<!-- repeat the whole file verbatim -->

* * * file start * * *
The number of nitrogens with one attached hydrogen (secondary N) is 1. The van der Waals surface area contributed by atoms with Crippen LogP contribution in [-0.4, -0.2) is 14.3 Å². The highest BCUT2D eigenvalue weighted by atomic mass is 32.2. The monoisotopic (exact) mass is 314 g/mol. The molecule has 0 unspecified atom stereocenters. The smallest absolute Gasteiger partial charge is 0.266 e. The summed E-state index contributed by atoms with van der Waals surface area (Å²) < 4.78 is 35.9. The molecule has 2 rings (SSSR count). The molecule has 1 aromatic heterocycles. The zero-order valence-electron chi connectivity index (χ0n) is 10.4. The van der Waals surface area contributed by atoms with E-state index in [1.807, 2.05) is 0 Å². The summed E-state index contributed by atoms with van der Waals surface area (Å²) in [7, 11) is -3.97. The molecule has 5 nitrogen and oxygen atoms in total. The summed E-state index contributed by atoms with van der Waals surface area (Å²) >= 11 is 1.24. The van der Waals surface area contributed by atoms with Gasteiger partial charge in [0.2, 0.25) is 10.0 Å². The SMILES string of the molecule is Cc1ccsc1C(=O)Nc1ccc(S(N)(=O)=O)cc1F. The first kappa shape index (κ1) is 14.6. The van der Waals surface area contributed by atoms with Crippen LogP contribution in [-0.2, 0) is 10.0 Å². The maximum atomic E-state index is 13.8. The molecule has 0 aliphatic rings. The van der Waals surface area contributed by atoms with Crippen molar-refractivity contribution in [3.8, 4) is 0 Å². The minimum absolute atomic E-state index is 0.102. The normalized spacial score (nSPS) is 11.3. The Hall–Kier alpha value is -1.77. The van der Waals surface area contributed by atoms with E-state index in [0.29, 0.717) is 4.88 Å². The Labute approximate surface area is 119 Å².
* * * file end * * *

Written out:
The number of nitrogens with one attached hydrogen (secondary N) is 1. The van der Waals surface area contributed by atoms with Crippen LogP contribution in [-0.4, -0.2) is 14.3 Å². The highest BCUT2D eigenvalue weighted by atomic mass is 32.2. The monoisotopic (exact) mass is 314 g/mol. The molecule has 0 unspecified atom stereocenters. The smallest absolute Gasteiger partial charge is 0.266 e. The summed E-state index contributed by atoms with van der Waals surface area (Å²) < 4.78 is 35.9. The molecule has 2 rings (SSSR count). The molecule has 1 aromatic heterocycles. The zero-order valence-electron chi connectivity index (χ0n) is 10.4. The van der Waals surface area contributed by atoms with E-state index in [1.807, 2.05) is 0 Å². The summed E-state index contributed by atoms with van der Waals surface area (Å²) in [7, 11) is -3.97. The molecule has 5 nitrogen and oxygen atoms in total. The summed E-state index contributed by atoms with van der Waals surface area (Å²) >= 11 is 1.24. The van der Waals surface area contributed by atoms with Gasteiger partial charge in [0.2, 0.25) is 10.0 Å². The SMILES string of the molecule is Cc1ccsc1C(=O)Nc1ccc(S(N)(=O)=O)cc1F. The first kappa shape index (κ1) is 14.6. The van der Waals surface area contributed by atoms with Crippen LogP contribution in [-0.2, 0) is 10.0 Å². The maximum atomic E-state index is 13.8. The molecule has 0 aliphatic rings. The van der Waals surface area contributed by atoms with Crippen molar-refractivity contribution in [3.8, 4) is 0 Å². The minimum absolute atomic E-state index is 0.102. The normalized spacial score (nSPS) is 11.3. The Hall–Kier alpha value is -1.77. The van der Waals surface area contributed by atoms with E-state index in [0.29, 0.717) is 4.88 Å². The Labute approximate surface area is 119 Å².